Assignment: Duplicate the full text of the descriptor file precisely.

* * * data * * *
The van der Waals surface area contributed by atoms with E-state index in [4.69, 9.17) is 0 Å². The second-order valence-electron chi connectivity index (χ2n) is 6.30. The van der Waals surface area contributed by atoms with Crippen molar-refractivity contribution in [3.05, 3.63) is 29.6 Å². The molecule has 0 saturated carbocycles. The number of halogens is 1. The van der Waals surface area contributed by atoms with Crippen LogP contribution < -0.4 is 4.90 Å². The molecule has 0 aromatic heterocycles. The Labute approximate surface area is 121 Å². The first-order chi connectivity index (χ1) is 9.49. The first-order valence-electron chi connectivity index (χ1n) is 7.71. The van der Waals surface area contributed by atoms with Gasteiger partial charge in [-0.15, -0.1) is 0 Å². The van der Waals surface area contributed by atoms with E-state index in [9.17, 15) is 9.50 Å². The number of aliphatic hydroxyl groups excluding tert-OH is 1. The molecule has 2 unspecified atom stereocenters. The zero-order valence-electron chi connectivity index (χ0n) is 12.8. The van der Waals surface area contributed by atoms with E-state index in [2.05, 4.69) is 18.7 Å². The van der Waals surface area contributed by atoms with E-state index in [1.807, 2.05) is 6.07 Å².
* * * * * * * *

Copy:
The van der Waals surface area contributed by atoms with E-state index in [4.69, 9.17) is 0 Å². The second-order valence-electron chi connectivity index (χ2n) is 6.30. The van der Waals surface area contributed by atoms with Crippen molar-refractivity contribution in [3.05, 3.63) is 29.6 Å². The molecule has 0 saturated carbocycles. The number of halogens is 1. The van der Waals surface area contributed by atoms with Crippen LogP contribution < -0.4 is 4.90 Å². The molecule has 0 aromatic heterocycles. The Labute approximate surface area is 121 Å². The first-order chi connectivity index (χ1) is 9.49. The first-order valence-electron chi connectivity index (χ1n) is 7.71. The van der Waals surface area contributed by atoms with Gasteiger partial charge in [-0.15, -0.1) is 0 Å². The van der Waals surface area contributed by atoms with E-state index in [9.17, 15) is 9.50 Å². The number of aliphatic hydroxyl groups excluding tert-OH is 1. The molecule has 2 unspecified atom stereocenters. The zero-order valence-electron chi connectivity index (χ0n) is 12.8. The van der Waals surface area contributed by atoms with E-state index in [2.05, 4.69) is 18.7 Å². The van der Waals surface area contributed by atoms with E-state index in [1.807, 2.05) is 6.07 Å².